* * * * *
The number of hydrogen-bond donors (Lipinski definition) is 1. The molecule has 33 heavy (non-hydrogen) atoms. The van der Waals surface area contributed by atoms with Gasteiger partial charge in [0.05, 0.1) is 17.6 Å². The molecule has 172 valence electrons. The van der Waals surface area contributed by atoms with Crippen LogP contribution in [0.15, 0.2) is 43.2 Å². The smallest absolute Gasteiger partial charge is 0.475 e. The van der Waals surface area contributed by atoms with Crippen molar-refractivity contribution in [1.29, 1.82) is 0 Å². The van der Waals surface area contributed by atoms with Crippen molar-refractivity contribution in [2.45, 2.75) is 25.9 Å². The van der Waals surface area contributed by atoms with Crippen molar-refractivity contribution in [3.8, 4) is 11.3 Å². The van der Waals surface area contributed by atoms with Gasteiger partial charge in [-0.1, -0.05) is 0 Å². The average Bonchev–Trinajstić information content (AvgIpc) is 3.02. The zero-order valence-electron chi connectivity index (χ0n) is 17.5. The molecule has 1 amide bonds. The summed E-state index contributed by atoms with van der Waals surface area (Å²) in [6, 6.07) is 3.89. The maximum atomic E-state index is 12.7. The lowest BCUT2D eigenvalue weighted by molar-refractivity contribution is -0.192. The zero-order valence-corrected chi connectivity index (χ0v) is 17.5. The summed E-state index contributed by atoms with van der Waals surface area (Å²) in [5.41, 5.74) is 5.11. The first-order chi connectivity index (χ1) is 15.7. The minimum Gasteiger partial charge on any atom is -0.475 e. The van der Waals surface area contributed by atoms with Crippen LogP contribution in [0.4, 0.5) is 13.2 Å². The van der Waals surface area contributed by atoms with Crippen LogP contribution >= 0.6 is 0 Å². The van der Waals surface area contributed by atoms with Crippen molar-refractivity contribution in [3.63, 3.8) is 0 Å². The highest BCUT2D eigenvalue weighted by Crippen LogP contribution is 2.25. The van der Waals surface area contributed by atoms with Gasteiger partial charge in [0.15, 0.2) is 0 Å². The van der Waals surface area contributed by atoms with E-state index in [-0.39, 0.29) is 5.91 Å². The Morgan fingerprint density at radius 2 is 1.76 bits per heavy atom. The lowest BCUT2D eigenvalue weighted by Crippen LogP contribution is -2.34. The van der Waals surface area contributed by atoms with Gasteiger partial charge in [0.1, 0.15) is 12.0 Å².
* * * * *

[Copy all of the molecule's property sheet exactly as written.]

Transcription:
The number of hydrogen-bond donors (Lipinski definition) is 1. The molecule has 33 heavy (non-hydrogen) atoms. The van der Waals surface area contributed by atoms with Gasteiger partial charge in [0.05, 0.1) is 17.6 Å². The molecule has 172 valence electrons. The van der Waals surface area contributed by atoms with Crippen LogP contribution in [0.15, 0.2) is 43.2 Å². The smallest absolute Gasteiger partial charge is 0.475 e. The van der Waals surface area contributed by atoms with Crippen molar-refractivity contribution in [1.29, 1.82) is 0 Å². The van der Waals surface area contributed by atoms with Crippen molar-refractivity contribution in [2.45, 2.75) is 25.9 Å². The van der Waals surface area contributed by atoms with Crippen molar-refractivity contribution in [3.8, 4) is 11.3 Å². The van der Waals surface area contributed by atoms with Gasteiger partial charge in [-0.1, -0.05) is 0 Å². The average Bonchev–Trinajstić information content (AvgIpc) is 3.02. The zero-order valence-electron chi connectivity index (χ0n) is 17.5. The molecule has 1 amide bonds. The summed E-state index contributed by atoms with van der Waals surface area (Å²) in [6, 6.07) is 3.89. The maximum atomic E-state index is 12.7. The lowest BCUT2D eigenvalue weighted by molar-refractivity contribution is -0.192. The zero-order valence-corrected chi connectivity index (χ0v) is 17.5. The summed E-state index contributed by atoms with van der Waals surface area (Å²) in [5.41, 5.74) is 5.11. The first-order chi connectivity index (χ1) is 15.7. The minimum Gasteiger partial charge on any atom is -0.475 e. The van der Waals surface area contributed by atoms with Crippen LogP contribution in [0.4, 0.5) is 13.2 Å². The van der Waals surface area contributed by atoms with Crippen LogP contribution >= 0.6 is 0 Å². The van der Waals surface area contributed by atoms with Crippen molar-refractivity contribution in [3.63, 3.8) is 0 Å². The highest BCUT2D eigenvalue weighted by Crippen LogP contribution is 2.25. The van der Waals surface area contributed by atoms with Gasteiger partial charge in [0.15, 0.2) is 0 Å². The van der Waals surface area contributed by atoms with E-state index in [-0.39, 0.29) is 5.91 Å². The Morgan fingerprint density at radius 2 is 1.76 bits per heavy atom. The lowest BCUT2D eigenvalue weighted by Crippen LogP contribution is -2.34. The van der Waals surface area contributed by atoms with Gasteiger partial charge in [0.1, 0.15) is 12.0 Å².